Most of you know what a great program Grow Appalachia is in helping people toward food security and income generation. But did you know it also builds communities?

Each year St Vincent Mission operates a Christmas Store program for people in our service area. Clients whom the Mission has helped in one way or another are invited to sign up for an opportunity to “shop” for their family members. First year participants are invited with no requirements because they have already provided some sort of community service in order to receive assistance. Second year participants must complete the six week nutrition and budget counseling EFNEP program offered by the UK Extension Service to be eligible and people who are third year or more must put in 12 hours of community service. The gifts for the store are all new and donated from individuals and groups across the country and several people come to the Mission to help either prepare for the event or actually “work” the store.

In 2011, members of one family that works the store every year asked Sister Kathleen, “If money weren’t an issue, what would the Mission like to do?” Well that simple question led to some brainstorming sessions which became “The Vision Planning Project” which included ideas like a charter school, a recycling/manufacturing plant and an expansion of the Grow Appalachia program which had just completed its first successful year. We talked with Peter Hille who was with the Brushy Fork Institute at Berea College at the time and he suggested that we focus on one project, the Grow Appalachia expansion, since we had already experienced success with it.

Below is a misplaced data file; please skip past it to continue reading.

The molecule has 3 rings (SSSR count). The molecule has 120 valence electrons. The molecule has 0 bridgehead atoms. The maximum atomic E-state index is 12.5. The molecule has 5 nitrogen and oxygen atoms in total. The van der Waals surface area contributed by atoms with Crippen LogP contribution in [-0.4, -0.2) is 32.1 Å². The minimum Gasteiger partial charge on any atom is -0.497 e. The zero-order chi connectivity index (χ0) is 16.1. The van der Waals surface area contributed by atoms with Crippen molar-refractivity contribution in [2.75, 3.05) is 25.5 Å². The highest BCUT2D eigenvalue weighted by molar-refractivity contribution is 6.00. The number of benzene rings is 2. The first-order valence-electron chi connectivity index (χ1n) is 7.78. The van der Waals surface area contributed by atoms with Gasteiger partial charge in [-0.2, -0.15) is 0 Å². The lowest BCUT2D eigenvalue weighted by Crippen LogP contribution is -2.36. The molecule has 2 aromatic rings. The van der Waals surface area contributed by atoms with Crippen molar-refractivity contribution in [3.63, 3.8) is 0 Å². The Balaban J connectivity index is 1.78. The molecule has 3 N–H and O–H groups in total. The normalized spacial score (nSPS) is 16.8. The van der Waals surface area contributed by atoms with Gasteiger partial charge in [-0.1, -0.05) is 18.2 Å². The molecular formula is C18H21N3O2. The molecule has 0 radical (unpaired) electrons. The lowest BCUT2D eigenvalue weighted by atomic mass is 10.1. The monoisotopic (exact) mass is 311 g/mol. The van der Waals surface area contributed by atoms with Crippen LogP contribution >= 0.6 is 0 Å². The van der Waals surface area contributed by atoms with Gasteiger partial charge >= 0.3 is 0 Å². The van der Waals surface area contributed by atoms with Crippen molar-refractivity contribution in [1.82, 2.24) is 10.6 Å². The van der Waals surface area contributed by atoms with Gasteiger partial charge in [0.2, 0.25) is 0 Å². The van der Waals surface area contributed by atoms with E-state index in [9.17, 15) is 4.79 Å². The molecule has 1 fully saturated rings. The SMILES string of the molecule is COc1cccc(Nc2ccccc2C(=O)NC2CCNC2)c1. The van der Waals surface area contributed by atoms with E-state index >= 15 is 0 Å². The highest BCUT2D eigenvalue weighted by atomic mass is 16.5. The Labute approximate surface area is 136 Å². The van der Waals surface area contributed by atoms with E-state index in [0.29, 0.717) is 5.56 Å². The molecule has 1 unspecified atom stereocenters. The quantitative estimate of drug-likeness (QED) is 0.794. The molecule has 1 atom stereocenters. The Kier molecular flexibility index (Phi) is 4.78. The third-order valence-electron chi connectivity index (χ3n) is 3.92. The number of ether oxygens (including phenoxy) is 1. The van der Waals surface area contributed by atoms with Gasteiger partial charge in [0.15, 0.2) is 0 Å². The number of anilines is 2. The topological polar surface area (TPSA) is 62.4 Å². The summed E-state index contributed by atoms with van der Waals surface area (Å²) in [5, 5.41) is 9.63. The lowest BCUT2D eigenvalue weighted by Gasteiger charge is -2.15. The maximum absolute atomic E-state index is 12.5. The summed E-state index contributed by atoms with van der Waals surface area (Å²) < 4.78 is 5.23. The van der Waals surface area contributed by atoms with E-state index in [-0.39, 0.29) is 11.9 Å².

We scheduled a town hall meeting for the end of March 2012 and started inviting everyone we knew. We expected about 35 people to come to the gathering so imagine our delight when 63 showed up. Peter led us through the process of turning our dreams into reality and by that Saturday afternoon we had four working groups each with its own focus: farmers markets, community gardens, school gardens and seed and story saving.

In the eighteen months since that initial meeting we have become Appalachian Roots, a grassroots organization dedicated to the health and well-being of our region through agriculture. Our two most successful endeavors have been undertaking a community food assessment with Community Farm Alliance and getting a $10,000 Healthy Communities grant to promote the Floyd County Farmers’ Market.

Our members include not only farmers and extension agents but also professionals in community development and health fields, members of local government agencies and schools, representatives from local churches and business and any one else who wants to plug in. We have recently incorporated in the State of Kentucky and are in the process of applying for 501(c)3 status. It has been an awesome ride.

So yes, at the front end Grow Appalachia is a food security program. But when you take the vision of John Paul DeJoria and David Cooke and combine it with the enthusiasm of someone like Sister Kathleen and the work of dedicated community members something more grows. For us it’s the health and well-being of a region.

Appalachian Roots Inc. meets the second Thursday of every month at 5:30 pm at the Floyd County Extension Service. Contact us at  and check out our website,